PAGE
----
Staying with or leaving your alcoholic partner is your decision, but it shouldn’t be based on emotions alone. Here are some helpful pointers to consider while deciding what to do.
- Your partner is genuinely committed to recovery, even if they’re currently not making the best progress.
- You can establish clear boundaries regarding your partner’s drinking, protecting yourself from emotional and physical intimate partner violence.
- You have a strong support system to keep you going, which can include therapy, support groups, and healthy relationships.
- You can maintain self-care, healthy activities, and personal growth independent of your partner’s recovery.
- You can communicate clearly with your partner despite their drinking problem.
- Your partner is unwilling to seek help or admit that their drinking habits are problematic.
- Your physical and mental health is severely impacted by your partner’s actions, resulting in anxiety and depression.
- You or your children feel unsafe because of your spouse’s actions.
- You’re constantly suffering from repeated promises and manipulation.
Note: Please understand that these pointers aren’t guidelines. Substance abuse cases are different, and people can rebound back from the worst cases of addiction. If you think something can be done, you should try your best to do it.
Resources to Help With an Alcoholic Spouse
Here are some sources you can use for help:
- CuredNation: CuredNation prides itself on complete privacy to help people recover from alcohol and drug abuse in the comfort and safety of their homes.
- SAMHSA’s National Helpline: SAMHSA’s helpline is free and available 24/7. It provides information about addiction and referrals to treatment facilities in English and Spanish.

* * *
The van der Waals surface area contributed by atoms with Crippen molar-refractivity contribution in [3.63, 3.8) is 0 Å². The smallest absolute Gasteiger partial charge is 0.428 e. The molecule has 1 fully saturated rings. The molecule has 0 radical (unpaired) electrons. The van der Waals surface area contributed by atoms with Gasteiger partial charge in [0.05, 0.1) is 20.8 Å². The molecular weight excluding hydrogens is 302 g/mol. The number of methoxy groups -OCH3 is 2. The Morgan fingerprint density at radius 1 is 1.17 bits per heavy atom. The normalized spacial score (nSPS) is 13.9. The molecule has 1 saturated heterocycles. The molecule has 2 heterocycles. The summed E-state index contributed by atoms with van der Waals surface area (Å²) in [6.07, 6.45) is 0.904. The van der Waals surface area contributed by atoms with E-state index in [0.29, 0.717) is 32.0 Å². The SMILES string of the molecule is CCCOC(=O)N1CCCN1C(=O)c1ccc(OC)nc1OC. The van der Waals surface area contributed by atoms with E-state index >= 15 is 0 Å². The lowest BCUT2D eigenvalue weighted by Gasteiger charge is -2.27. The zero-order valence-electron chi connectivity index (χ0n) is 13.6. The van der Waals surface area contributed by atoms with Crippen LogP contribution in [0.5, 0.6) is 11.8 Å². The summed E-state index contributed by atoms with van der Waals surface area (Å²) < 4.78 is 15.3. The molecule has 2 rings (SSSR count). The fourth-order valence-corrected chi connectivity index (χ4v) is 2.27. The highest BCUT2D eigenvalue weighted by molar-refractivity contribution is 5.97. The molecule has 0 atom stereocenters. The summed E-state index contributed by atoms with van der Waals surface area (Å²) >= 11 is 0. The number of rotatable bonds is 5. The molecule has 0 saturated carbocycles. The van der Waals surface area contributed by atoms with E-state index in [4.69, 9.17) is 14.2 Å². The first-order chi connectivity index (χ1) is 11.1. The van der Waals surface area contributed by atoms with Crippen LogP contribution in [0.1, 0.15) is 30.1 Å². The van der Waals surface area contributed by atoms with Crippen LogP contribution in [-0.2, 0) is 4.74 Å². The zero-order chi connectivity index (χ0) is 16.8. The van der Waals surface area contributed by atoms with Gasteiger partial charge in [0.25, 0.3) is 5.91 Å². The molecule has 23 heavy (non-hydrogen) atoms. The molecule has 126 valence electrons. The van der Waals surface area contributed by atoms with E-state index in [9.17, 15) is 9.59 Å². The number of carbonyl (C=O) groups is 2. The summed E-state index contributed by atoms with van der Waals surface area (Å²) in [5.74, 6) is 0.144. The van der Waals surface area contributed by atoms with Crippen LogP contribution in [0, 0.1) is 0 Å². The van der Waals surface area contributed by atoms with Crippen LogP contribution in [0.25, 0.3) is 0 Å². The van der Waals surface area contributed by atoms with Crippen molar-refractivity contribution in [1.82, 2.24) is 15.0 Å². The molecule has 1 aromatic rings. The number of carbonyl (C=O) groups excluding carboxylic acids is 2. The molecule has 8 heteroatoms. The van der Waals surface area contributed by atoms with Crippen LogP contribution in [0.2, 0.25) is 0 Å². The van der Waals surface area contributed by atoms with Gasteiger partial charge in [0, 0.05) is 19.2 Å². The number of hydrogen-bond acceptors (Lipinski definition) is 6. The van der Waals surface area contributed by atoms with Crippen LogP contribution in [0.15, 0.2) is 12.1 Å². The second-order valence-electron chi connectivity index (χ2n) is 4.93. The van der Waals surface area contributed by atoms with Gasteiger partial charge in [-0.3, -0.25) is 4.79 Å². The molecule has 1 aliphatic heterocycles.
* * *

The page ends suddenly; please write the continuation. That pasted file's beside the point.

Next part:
- Alcoholics Anonymous (AA): AA has been helping people recover from alcoholism for over 80 years. Their treatment process is based on one alcoholic helping another.
Will My Alcoholic Spouse Get Better?
In most cases, yes. According to population-based surveys, the majority of people who abuse alcohol can overcome alcoholism over time.
How Common Is Alcohol Addiction?
Approximately one-third of the population meets the criteria of AUD, making it a common phenomenon.
What Is the Percentage of Marriages That End in Divorce Because of Alcohol?
Approximately 48.3% of marriages end when one of the spouses has a lifetime AUD. However, the percentage is significantly less when the disorder is recent.
Living with an alcoholic is difficult and stressful, but it’s not the end of the world. Arming yourself with information about alcohol addiction will help you approach the situation appropriately.
If external help is needed, many offline and online resources are available to help. If you or your loved one prefers complete privacy while having treatment at home, book an appointment with CuredNation to take the next step in recovery.